In any case, consultation with education providers would be essential before imposing a duty. If the Assembly had contemplated placing that duty on the centre, it would have had to consult the bodies first. We are sensitive to the important issues raised.

I hope that I can reassure the noble Baroness, Lady Finlay, and the noble Lord, Lord Roberts of Conwy, that their concerns can be met in other effective ways. There is no reason why the centre should not advise education providers on the public health element of basic professional education. I hope that the outcomes of research and development will be fed into the postgraduate and undergraduate syllabuses in due course as we learn more about the epidemiology of Wales and the proper way to respond through public health. If we are serious about making a link between research and policy, that is exactly what we would want to see happen. We would want it to feed into not just the policy-making process but also into the intellectual capital of medical education.

It is hoped that we shall see a broader platform as the centre works with education providers on public health training. The centre's existence will raise the profile of public health in Wales, which is an extremely important function. It will encourage the identification of issues; it will be a source of information on public health issues, and it will also be a source of evidence, whether working alone or in partnership with other bodies—academic, voluntary and so on.

The current provision in the Bill is sufficient to cover advising on public health education to any education provider that may need or want such advice. If the Assembly wished to make that more explicit, it could also do so through its powers under Clause 3(3) to

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confer additional functions on the WCH. But, in view of the implications that that could have for other bodies in Wales, it would not be advisable to impose on the WCH the duty proposed in the amendment. I am grateful to the noble Baroness for agreeing to withdraw her amendment.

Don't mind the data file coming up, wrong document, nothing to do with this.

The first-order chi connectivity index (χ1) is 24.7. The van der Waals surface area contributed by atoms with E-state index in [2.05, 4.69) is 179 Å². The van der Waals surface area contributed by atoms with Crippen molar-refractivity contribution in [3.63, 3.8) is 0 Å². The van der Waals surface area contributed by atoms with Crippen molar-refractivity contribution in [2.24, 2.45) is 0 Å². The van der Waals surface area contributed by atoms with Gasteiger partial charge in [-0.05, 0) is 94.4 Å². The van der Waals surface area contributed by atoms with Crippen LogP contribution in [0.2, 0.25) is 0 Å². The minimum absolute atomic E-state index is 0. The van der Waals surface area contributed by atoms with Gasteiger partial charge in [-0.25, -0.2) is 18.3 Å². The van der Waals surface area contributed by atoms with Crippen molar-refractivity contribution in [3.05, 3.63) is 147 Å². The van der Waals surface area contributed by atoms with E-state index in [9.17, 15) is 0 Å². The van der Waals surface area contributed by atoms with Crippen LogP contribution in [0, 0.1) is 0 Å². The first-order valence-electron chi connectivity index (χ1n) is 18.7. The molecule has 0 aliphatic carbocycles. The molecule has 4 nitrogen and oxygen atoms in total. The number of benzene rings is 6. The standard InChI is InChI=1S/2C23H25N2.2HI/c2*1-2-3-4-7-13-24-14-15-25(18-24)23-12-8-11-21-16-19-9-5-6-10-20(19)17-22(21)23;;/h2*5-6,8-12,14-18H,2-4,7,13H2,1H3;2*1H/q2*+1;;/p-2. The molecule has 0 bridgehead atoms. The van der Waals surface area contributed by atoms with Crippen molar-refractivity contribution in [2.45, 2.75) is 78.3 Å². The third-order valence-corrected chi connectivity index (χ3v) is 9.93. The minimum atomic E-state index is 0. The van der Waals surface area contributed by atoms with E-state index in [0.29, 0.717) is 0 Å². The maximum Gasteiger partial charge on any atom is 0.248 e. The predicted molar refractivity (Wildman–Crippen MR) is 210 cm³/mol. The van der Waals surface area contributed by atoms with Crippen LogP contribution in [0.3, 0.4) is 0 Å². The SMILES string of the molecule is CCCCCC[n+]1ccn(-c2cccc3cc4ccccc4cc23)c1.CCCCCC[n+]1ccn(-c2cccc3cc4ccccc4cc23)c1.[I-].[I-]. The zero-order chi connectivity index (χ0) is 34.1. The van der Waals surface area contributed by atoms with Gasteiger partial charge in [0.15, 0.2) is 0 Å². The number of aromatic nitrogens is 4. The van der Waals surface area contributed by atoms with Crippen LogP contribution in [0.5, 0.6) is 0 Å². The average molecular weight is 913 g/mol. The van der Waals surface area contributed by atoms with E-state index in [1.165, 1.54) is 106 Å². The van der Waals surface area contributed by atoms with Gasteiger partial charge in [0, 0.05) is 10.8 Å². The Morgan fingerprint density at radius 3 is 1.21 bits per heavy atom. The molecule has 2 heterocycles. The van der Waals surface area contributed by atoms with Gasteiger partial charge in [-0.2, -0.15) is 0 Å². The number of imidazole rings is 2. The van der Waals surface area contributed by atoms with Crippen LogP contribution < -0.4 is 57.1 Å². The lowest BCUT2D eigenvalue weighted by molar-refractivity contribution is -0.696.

Baroness Finlay of Llandaff: I am grateful to the Minister for explaining to the Committee what was explained to me privately outside. I apologise for having been so keen to accept the reassurances that I nearly denied the Committee the benefit of hearing the information. I am grateful to the noble Lord, Lord Roberts, for his support for the spirit in which the amendments were tabled. With the reassurances that have been shared with the whole Committee, and which I received privately, I beg leave to withdraw the amendment.

Amendment, by leave, withdrawn.

[Amendment No. 11 not moved.]

Lord Roberts of Conwy moved Amendment No. 12:


    Page 2, line 24, at end insert—


"( ) liaise with other bodies in Wales and elsewhere in the United Kingdom having similar functions"

The noble Lord said: The amendment would ensure that there is liaison between the Wales Centre for Health and other bodies with similar functions, especially in the United Kingdom, to avoid costly duplication of effort and to secure a high quality of service. Although Wales certainly has distinctive health problems, as we all know, it also shares many such problems with other countries and the rest of the UK. Liaison and knowing what is going on world-wide is all-important in the medical field, as most experts would agree. I know from my presidency of the University of Wales College of Medicine and other sources how important international medical knowledge and research are, and how important it is for teachers and practitioners to be familiar with the latest developments in their particular area of expertise.

With the new centre coming on-stream, it is important that its members should be aware of what is going on in Wales, its two universities and colleges. I apologise to the noble Lord, Lord Morgan, for leaving out at Second Reading Aberystwyth from my catalogue of colleges active in the health field. It simply proves the point that there is a need for constant awareness of what is going on—that applies to the private sector also.

So I make no apology for seeking to include this amendment, which would impose a duty on the new centre to liaise with other bodies engaged in similar areas of public health research and training. Incidentally, the centre seems to be still in the developmental stage. That is an additional reason why it should have a constant reminder of the need to look outside itself. I beg to move.